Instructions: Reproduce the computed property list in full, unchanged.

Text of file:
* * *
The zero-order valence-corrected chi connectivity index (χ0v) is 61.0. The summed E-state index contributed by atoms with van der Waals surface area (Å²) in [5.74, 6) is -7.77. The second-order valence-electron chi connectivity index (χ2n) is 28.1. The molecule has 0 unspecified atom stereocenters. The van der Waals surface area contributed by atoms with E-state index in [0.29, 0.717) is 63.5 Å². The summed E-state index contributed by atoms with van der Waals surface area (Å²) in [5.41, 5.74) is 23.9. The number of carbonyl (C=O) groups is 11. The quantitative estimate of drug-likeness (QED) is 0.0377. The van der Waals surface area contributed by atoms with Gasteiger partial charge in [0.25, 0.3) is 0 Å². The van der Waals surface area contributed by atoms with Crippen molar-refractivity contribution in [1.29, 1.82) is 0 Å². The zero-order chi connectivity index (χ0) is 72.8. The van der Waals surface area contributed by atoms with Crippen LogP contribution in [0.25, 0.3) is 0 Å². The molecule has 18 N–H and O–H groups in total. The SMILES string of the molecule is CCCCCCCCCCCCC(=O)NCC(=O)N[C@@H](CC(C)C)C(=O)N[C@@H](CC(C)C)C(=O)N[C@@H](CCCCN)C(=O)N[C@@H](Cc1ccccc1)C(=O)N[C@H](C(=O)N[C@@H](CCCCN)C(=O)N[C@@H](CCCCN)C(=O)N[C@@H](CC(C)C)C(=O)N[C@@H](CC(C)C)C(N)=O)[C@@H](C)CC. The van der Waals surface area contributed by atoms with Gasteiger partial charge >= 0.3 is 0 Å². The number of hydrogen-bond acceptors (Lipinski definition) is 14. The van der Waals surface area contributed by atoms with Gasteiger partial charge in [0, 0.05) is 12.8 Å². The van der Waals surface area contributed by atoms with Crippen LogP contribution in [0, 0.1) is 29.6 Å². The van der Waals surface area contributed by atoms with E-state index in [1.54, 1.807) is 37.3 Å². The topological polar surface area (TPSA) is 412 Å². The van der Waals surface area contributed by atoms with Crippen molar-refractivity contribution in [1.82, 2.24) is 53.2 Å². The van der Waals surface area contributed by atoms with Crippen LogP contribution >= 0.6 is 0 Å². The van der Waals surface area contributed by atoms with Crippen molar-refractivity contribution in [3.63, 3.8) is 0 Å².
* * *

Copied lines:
The zero-order valence-corrected chi connectivity index (χ0v) is 61.0. The summed E-state index contributed by atoms with van der Waals surface area (Å²) in [5.74, 6) is -7.77. The second-order valence-electron chi connectivity index (χ2n) is 28.1. The molecule has 0 unspecified atom stereocenters. The van der Waals surface area contributed by atoms with E-state index in [0.29, 0.717) is 63.5 Å². The summed E-state index contributed by atoms with van der Waals surface area (Å²) in [5.41, 5.74) is 23.9. The number of carbonyl (C=O) groups is 11. The quantitative estimate of drug-likeness (QED) is 0.0377. The van der Waals surface area contributed by atoms with Gasteiger partial charge in [0.25, 0.3) is 0 Å². The van der Waals surface area contributed by atoms with Crippen molar-refractivity contribution in [1.29, 1.82) is 0 Å². The zero-order chi connectivity index (χ0) is 72.8. The van der Waals surface area contributed by atoms with Crippen LogP contribution in [0.25, 0.3) is 0 Å². The molecule has 18 N–H and O–H groups in total. The SMILES string of the molecule is CCCCCCCCCCCCC(=O)NCC(=O)N[C@@H](CC(C)C)C(=O)N[C@@H](CC(C)C)C(=O)N[C@@H](CCCCN)C(=O)N[C@@H](Cc1ccccc1)C(=O)N[C@H](C(=O)N[C@@H](CCCCN)C(=O)N[C@@H](CCCCN)C(=O)N[C@@H](CC(C)C)C(=O)N[C@@H](CC(C)C)C(N)=O)[C@@H](C)CC. The van der Waals surface area contributed by atoms with Gasteiger partial charge >= 0.3 is 0 Å². The number of hydrogen-bond acceptors (Lipinski definition) is 14. The van der Waals surface area contributed by atoms with Gasteiger partial charge in [0, 0.05) is 12.8 Å². The van der Waals surface area contributed by atoms with Crippen LogP contribution in [0, 0.1) is 29.6 Å². The van der Waals surface area contributed by atoms with E-state index in [1.54, 1.807) is 37.3 Å². The topological polar surface area (TPSA) is 412 Å². The van der Waals surface area contributed by atoms with Crippen molar-refractivity contribution in [1.82, 2.24) is 53.2 Å². The van der Waals surface area contributed by atoms with Crippen LogP contribution >= 0.6 is 0 Å². The van der Waals surface area contributed by atoms with Crippen molar-refractivity contribution in [3.63, 3.8) is 0 Å².